2020 Corporate Energy & Sustainability Progress Report

    Progress on energy and sustainability was at an all-time high in 2019.
    How will that momentum fare in a new decade—and under radical new circumstances?

    Get the insights from more than 260 industry professionals.

    Download the Full Report
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It is a pivotal moment for energy and sustainability as we enter the “Decade of Action”—so declared by the UN Secretary General.

To achieve the goals set out by hundreds of global organizations will require bold steps to reduce emissions and operate more sustainably. In this report, we examine the issues at hand and consider how the business community can and should act.

We’ve made massive collective progress on energy and sustainability in the past 10 years, and stand poised to go even farther in the new decade. In our report, we seek to make sense of the current trends and what must transpire to maintain momentum, and preview the changes that we believe are yet to come.

Our findings build on the results of our two previous reports (find 2018 here and 2019 here), and explore compelling conclusions in the areas of energy management, digital innovation, climate action, goal-setting and confidence, and fresh financing mechanisms.

Our original research was conducted in the fall of 2019, at a time when none of us could anticipate that the publication of this report would overlap with the proliferation of COVID-19.

To understand the effect that COVID-19 has had on corporate energy and sustainability programs, we surveyed industry professionals to create an addendum to our report. For an updated look at the impacts of COVID-19, please see our COVID-19 Addendum: 2020 Corporate Energy and Sustainability Progress Report.

About our 2020 Energy & Sustainability Progress Report.

Its purpose is to provide high-level insights into global energy and sustainability trends with the goal of supporting organizations on their journey to Active Energy Management.

For the third year in a row, we partnered with GreenBiz to survey the opinions of 265 global energy and sustainability professionals from corporations earning more than $250M in annual revenue and spanning 17 different industry segments. Respondents to the survey ranged from individual contributors to C-level executives representing multinational businesses.

Survey respondents were primarily located in North America (69%), Europe (21%), and Asia (7%), with operational sites all over the world.

Growing market complexity is demanding greater strategy and innovation from traditional corporate energy managers.

In 2020, energy managers find themselves core to business operations, with expanding responsibilities and regular interface with the C-suite.

An overwhelming 87% of respondents to our survey agreed that the changes in energy markets have led energy management to rise in the ranks as a core business operation. Today’s increasingly volatile global energy landscape means strategic energy sourcing is more important than ever. The difference between the right energy purchase and the wrong one could translate into millions of dollars.

Fewer than half of our respondents say their organization is prepared to respond to greater innovations in energy management, like autonomous grids. As the energy evolution continues, organizations with dedicated energy management roles will be able to capitalize on both the growth of new technologies as well as the increased convergence between conventional and renewable resources.

From shop floor to top floor, energy managers have become more visible within their organizations and more critical to business success.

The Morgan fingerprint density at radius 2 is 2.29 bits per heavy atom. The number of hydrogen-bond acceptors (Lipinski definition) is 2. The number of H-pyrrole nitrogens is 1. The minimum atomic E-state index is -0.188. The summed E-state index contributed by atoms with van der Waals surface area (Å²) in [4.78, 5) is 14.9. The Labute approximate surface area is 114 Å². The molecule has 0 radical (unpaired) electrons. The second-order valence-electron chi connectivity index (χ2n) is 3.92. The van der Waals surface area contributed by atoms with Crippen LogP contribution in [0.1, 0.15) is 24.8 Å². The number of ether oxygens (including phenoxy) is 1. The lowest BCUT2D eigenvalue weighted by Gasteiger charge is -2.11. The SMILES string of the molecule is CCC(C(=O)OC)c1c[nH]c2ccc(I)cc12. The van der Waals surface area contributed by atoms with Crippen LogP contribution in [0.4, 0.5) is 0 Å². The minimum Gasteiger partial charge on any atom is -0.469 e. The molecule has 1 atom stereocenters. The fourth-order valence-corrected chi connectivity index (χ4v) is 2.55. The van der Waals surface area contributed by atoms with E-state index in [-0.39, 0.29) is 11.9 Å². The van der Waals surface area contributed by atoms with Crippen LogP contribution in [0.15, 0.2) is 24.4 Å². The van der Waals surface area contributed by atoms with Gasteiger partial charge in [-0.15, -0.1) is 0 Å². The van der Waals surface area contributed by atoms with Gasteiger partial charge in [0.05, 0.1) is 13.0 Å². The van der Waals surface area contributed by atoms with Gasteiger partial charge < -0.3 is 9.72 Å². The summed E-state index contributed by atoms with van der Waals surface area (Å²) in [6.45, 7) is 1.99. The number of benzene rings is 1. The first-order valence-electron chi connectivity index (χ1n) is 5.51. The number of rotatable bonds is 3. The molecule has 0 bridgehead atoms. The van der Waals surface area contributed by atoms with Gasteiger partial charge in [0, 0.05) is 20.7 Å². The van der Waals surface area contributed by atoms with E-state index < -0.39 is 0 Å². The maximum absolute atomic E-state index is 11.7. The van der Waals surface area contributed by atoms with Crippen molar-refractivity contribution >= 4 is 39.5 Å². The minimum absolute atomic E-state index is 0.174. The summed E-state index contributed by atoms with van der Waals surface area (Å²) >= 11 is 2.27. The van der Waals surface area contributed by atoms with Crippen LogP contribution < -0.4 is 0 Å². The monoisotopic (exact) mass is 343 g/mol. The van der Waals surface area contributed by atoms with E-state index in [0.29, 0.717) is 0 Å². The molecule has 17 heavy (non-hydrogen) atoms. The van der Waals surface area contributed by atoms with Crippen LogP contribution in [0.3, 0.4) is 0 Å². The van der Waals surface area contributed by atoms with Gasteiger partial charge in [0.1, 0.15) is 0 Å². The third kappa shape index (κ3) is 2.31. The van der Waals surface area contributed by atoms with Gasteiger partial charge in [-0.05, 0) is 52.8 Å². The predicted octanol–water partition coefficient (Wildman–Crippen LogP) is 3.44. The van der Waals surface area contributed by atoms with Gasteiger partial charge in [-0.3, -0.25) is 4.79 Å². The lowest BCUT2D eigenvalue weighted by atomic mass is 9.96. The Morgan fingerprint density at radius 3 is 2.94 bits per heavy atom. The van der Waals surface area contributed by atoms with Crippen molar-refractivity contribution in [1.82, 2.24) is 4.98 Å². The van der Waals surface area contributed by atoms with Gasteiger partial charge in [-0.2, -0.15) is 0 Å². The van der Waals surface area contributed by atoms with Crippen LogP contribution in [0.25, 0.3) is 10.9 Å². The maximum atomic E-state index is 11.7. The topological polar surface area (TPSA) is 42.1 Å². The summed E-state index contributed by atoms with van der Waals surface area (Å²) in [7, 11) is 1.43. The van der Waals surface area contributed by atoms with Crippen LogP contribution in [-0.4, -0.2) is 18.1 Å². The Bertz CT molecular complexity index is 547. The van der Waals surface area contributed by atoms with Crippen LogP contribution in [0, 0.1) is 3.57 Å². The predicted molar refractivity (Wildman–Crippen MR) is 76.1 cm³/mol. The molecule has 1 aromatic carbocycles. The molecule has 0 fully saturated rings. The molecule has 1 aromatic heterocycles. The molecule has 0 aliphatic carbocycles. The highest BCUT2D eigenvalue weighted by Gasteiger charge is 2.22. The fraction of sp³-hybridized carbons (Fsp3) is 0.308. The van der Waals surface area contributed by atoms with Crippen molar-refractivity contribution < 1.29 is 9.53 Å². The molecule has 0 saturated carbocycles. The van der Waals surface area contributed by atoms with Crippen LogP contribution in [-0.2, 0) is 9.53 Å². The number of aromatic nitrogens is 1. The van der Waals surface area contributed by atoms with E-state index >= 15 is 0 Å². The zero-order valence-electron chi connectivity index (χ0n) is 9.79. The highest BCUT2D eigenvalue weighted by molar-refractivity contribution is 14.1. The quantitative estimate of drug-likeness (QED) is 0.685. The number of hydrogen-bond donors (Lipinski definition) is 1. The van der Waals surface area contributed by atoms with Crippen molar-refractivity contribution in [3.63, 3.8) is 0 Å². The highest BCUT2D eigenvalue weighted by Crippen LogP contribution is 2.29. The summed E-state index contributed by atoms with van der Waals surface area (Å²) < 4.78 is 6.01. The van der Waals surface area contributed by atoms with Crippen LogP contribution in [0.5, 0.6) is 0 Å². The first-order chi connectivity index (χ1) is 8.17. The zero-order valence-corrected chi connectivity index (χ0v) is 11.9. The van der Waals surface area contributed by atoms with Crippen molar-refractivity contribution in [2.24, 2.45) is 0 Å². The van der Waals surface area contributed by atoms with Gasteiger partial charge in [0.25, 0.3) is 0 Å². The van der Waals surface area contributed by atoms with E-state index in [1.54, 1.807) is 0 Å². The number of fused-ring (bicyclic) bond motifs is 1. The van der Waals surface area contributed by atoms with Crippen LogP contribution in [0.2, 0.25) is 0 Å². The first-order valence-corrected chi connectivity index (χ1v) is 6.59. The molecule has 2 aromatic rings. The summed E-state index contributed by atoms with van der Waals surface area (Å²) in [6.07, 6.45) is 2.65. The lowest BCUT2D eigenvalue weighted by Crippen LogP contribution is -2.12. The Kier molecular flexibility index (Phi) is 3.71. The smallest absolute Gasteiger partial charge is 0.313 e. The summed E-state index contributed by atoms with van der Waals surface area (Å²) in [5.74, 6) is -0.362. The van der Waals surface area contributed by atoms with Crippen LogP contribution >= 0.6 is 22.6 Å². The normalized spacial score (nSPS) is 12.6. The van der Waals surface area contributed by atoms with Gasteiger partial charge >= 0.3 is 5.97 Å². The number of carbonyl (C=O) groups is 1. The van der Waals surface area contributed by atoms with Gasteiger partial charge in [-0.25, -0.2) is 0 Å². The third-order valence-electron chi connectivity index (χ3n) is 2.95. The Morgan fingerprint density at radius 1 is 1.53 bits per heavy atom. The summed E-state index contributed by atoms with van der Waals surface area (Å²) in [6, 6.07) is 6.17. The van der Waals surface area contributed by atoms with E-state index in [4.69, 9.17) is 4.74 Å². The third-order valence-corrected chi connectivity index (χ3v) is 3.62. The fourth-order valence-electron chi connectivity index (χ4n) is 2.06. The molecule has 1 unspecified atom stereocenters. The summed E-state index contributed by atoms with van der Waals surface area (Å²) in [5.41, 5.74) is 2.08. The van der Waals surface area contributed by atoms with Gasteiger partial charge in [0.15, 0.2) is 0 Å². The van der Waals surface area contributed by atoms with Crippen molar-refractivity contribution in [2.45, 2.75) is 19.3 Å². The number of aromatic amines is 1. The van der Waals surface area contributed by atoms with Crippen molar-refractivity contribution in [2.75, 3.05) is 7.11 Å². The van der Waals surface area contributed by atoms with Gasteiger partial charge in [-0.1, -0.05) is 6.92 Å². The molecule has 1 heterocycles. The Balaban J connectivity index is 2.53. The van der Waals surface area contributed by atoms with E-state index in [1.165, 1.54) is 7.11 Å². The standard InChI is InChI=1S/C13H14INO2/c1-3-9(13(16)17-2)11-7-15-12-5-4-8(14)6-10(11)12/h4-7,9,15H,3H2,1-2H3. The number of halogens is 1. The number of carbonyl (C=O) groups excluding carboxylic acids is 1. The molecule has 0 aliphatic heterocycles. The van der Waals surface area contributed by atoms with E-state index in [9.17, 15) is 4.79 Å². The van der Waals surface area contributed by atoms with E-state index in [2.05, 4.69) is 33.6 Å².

Over the last two years, we’ve developed a much more structured approach in terms of energy. Now we’re asking, ‘What is the opportunity for the future?’

—Multinational Pharmaceutical Corporation

Complexity in energy management is driven, in part, by the mountains of energy and sustainability data that our survey respondents say they must manage.

The vast majority (86%) of respondents agreed that the high volume of data is impacting their energy and sustainability programs.

Respondents using advanced data management solutions and connected devices said that these tools make it easier to manage complexity. The number of respondents using IoT has doubled over last year’s survey results, jumping from just 18% in our 2019 report to nearly 37% in 2020.


We’re seeing a rapid uptake in digital tools to manage our energy. Right now, we’re introducing smart factory technology at one of our plants.

—American Manufacturer

Organizations that are proactively collecting resource data report higher confidence that they feel prepared to respond for innovations in energy and resource management.

But data alone does not drive outcomes.

When paired collectively with human intelligence, data derived from connected and emerging technologies can radically impact resource management. Our survey respondents recognize this growing advantage. 48% report that they are adapting their energy or sustainability data management programs based on growth in connected devices and 24% say the same when it comes to growth in artificial intelligence.

All categories of stakeholders are pushing organizations to lead when it comes to climate-related risks.

The momentum in 2019 was undeniable, with a record number of companies making commitments to climate action.

The environment and climate change are top of mind. Respondents to our survey ranked environmental concerns as the top driver for energy and sustainability initiatives (51.5%) and climate change as the top risk to energy and resource supply (58%). Further, in the World Economic Forum’s (WEF) latest long-term risks report, for the first time in its 14-year history, the top 5 risks are all climate change-related.

From the data in our survey and the qualitative evidence, climate change appears to have cemented its place at the top of the corporate agenda.

In the early '90s it was all about persuading senior management that environmental sustainability was critical and that we needed to set these goals. Over time, sustainability has finally become – or, is now – resonating in the C-suite; senior management is now demanding this.

—Global Beauty Products Company

But has it?